No. 237 Squadron RAF

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No. 237 Squadron RAF
237 Squadron RAF Hurricane in Iran WWII IWM E 11720.jpg
Mechanics fixing a Hurricane of No. 237 Squadron in Iran, 1942
Active 20 August 1918 - 14 May 1919
22 April 1940 - 1 January 1946
Country  Southern Rhodesia
Allegiance  United Kingdom
Branch Royal Air Force
Nickname "Rhodesia"
Motto Latin: Primum agmen in Cælo
("The vanguard is in the sky")
Insignia
Squadron Badge A lion passant guardant charged on the shoulder with an eagle's claw and holding in the front paw an elephant's tusk[1]

No. 237 Squadron was a Royal Air Force aircraft squadron. During the Second World War the unit was formed from No. 1 Squadron Southern Rhodesian Air Force for operations in North Africa.

History[edit]

No. 237 Squadron was formed at RAF Cattewater in August 1918 from Nos 420, 421, 422 and 423 flights of the Royal Naval Air Service. The squadron operated the Short 184 on coastal and anti-submarine patrols in the English Channel until it was disbanded at the end of the First World War on the 14 May 1919.

The squadron was re-formed as No. 237 (Rhodesia) Squadron on 22 April 1940 when No. 1 Squadron Southern Rhodesia Air Force was taken into Royal Air Force control. It operated a number of Hawker biplanes and was based on the Abyssinian border as part of the East African Campaign (World War II) a defence against the movement of Italian troops moving down from the North. In the Autumn of 1940 the squadron moved into Sudan for operations in Eritrea and added Westland Lysanders and Gloster Gladiators to the unit strength. In May 1941 the squadron moved to Egypt and re-equipped with the Hawker Hurricane, it was tasked with tactical reconnaissance duties in the Western Desert. In May 1942 the squadron moved to Iraq as a defence against any German invasion and then moved to Libya in the air defence role.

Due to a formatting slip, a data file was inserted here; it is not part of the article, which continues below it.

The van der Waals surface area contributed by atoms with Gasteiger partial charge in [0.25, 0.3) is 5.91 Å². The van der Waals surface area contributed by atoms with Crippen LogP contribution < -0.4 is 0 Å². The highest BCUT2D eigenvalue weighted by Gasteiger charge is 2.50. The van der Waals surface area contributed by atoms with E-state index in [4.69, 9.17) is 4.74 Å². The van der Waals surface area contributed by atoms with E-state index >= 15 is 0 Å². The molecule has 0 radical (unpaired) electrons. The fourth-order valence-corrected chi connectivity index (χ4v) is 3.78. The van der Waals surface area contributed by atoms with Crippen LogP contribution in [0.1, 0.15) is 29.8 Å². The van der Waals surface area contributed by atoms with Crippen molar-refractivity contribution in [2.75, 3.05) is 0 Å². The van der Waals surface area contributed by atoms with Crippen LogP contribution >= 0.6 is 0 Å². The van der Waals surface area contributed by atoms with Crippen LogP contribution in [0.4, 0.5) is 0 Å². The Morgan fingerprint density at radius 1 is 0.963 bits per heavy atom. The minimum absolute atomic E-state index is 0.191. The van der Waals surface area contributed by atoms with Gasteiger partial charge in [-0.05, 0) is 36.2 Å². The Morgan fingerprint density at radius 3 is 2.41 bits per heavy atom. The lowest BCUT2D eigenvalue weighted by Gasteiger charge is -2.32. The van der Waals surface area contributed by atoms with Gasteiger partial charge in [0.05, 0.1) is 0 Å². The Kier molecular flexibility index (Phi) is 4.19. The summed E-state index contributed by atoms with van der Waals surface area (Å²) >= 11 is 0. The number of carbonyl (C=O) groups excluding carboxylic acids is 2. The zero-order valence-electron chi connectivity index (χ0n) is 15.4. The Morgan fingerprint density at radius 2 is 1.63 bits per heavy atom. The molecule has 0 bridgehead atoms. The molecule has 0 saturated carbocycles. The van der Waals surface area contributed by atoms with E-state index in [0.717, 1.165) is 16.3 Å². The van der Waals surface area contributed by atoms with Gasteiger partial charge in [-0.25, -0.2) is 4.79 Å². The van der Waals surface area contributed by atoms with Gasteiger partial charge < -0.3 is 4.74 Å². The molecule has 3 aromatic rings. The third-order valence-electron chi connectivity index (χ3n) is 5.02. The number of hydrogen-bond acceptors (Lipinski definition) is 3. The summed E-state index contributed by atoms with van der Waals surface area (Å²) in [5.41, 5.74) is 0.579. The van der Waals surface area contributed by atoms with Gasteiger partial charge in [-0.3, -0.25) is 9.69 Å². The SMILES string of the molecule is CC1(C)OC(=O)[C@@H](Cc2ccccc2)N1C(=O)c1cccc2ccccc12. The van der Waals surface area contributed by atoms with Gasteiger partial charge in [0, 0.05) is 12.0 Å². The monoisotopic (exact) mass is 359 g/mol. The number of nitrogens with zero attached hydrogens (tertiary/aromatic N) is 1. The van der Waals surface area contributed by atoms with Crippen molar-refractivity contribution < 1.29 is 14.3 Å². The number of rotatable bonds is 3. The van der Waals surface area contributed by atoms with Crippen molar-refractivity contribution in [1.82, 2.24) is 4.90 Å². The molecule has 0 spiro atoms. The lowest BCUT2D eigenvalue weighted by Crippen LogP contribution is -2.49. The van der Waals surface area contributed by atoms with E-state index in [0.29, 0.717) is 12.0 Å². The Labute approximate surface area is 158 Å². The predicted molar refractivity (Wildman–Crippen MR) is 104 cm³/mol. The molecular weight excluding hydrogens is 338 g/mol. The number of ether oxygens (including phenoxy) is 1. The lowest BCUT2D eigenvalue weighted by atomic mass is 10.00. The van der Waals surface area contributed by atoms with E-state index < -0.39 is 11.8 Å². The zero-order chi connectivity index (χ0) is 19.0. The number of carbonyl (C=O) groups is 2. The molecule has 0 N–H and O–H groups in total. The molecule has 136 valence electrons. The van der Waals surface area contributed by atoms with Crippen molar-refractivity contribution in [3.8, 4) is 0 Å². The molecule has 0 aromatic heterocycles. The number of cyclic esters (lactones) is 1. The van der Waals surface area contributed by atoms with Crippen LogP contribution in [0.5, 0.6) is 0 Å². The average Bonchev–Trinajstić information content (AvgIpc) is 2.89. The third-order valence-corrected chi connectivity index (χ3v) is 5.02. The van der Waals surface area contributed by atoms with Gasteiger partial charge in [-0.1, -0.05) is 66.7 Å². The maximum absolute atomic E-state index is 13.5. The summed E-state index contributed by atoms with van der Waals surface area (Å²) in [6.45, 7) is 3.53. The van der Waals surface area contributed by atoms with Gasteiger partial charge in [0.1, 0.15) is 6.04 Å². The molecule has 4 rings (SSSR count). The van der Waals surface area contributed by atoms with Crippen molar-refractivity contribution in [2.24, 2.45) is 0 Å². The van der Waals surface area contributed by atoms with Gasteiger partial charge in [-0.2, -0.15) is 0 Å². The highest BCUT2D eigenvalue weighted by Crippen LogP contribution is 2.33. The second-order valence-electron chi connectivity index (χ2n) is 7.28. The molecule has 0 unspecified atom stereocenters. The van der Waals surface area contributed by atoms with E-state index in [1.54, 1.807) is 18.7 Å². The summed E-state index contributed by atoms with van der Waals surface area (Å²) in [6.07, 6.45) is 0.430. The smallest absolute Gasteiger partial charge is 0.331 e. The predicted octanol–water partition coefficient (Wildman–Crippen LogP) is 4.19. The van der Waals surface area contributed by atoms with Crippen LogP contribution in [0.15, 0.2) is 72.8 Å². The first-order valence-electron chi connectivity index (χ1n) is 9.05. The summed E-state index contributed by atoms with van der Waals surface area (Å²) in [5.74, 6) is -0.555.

The squadron re-equipped with the Supermarine Spitfire (Mark VCs first then Mark IXs) and moved to Corsica to fly operations over Southern France and Northern Italy. It eventually moved to Italy where it operated until is was re-numbered as 93 Squadron and disbanded on 1 January 1946.

Notable members[edit]

Ian Smith, who was later Prime Minister of Rhodesia, was assigned to the squadron during his service in World War II, and was shot down over Italy.[2]

Aircraft operated[edit]

Dates Aircraft Variant Notes
1918–1919 Short 184 From the RNAS
1940 Hawker Audax From the SRAF
1940–1941 Hawker Hardy From the SRAF
1940 Hawker Hart
1940–1941 Westland Lysander I and II
1941 Gloster Gladiator II
1941–1942 Hawker Hurricane I
1943 Hawker Hurricane IIC
1943–1944 Supermarine Spitfire VB and VC
1944–1945 Supermarine Spitfire IX

See also[edit]

References[edit]

Notes[edit]

  1. ^ Halley 1988, p. 304.
  2. ^ Berlyn 1978, pp. 56–57.

Bibliography[edit]

  • Berlyn, Phillippa (April 1978). The Quiet Man: A Biography of the Hon. Ian Douglas Smith. Salisbury: M O Collins. OCLC 4282978. 
  • Halley, James J. The Squadrons of the Royal Air Force & Commonwealth, 1918-1988. Tonbridge, Kent, UK: Air-Britain (Historians) Ltd., 1988. ISBN 0-85130-164-9.
  • Jefford, Wing Commander C.G. MBE, BA, RAF (Retd.). RAF Squadrons, A Comprehensive Record of the Movement and Equipment of all RAF Squadrons and their Antecedents since 1912. Shrewsbury, UK: Airlife Publishing, 1998 (Second edition 2001). ISBN 978-1-84037-141-3.
  • Rawlings, John D.R. Fighter Squadrons of the RAF and their Aircraft. London: Macdonald and Jane's (Publishers) Ltd., 1969 (new edition 1976, reprinted 1978). ISBN 0-354-01028-X.
  • The Illustrated Encyclopedia of Aircraft (Part Work 1982-1985). Orbis Publishing. 

External links[edit]